Press Release from the Iona Institute
Ireland has embraced eugenics says new paper from The Iona Institute
We must debate what is happening before we have an ‘Ireland without Down Syndrome’
Tuesday, April 4, 2023 – The former Master of the Rotunda, Dr Fergal Malone, recently revealed that over 90pc of patients at the hospital opt for abortion once they are told the baby they are expecting has Down Syndrome. A new paper from the Iona Institute says this shows Ireland has now embraced eugenics, a philosophy which distinguishes between those considered ‘fit’ for life and those deemed not.
Eugenics in the past was usually coercive, but today it is voluntary and is the result of pregnancy screening tests that are becoming more sophisticated, non-invasive, cheaper and can be performed at an earlier stage of pregnancy.
This has led to an upsurge in many countries in the number of babies with non-fatal genetic abnormalities such as Down Syndrome who are being aborted. In Denmark, for example, very few children with Down Syndrome are being born anymore.
A number of years ago, the actor, Sally Phillips, made a BBC documentary called ‘A World Without Down Syndrome’ in which she expressed concern that in the years ahead very few people with the condition will exist anymore. She herself has a child with Down Syndrome.
British commentator, Dominic Lawson, who also has a child with Down Syndrome, has repeatedly said that the elimination of people with the condition is a form of eugenics.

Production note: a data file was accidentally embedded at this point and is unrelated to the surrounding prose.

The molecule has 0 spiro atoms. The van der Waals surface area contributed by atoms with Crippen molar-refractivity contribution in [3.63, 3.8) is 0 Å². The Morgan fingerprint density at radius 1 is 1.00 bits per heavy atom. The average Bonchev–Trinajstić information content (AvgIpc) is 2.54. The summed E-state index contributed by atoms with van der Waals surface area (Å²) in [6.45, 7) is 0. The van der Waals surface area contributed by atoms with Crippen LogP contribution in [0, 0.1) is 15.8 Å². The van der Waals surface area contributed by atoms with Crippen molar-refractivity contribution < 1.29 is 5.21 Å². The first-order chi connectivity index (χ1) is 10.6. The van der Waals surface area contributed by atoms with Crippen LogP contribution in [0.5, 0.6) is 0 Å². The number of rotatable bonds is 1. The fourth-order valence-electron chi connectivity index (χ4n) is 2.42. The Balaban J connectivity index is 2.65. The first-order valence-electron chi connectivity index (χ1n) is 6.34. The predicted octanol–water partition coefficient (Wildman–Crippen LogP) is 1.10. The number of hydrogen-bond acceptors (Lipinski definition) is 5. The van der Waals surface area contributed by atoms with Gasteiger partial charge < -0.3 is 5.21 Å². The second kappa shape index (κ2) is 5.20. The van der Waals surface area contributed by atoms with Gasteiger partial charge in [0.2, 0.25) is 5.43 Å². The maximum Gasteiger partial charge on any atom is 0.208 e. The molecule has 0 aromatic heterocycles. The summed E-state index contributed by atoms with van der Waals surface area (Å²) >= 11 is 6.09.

This philosophy is now taking root in Ireland, even though abortion for reasons of non-fatal genetic abnormalities cannot take place here. They are mainly performed in England.
During the abortion referendum of 2018, Dr Malone said in an interview that 56 percent of babies with Down Syndrome were aborted once the condition was diagnosed by the hospital. Now he says the figure is 95 percent. This alone speaks volumes about what is happening.
Commenting on the figure, David Quinn of The Iona Institute said: “This should worry even those who are pro-choice. It indicates that the condition is being too negatively portrayed. As early screening is rolled over to more people in the future, the number of children with Down Syndrome whose lives end in abortion is also likely to grow until we might be in the same position as Denmark. We need to debate what is taking place before we have an Ireland without Down Syndrome.”
The document can be found here.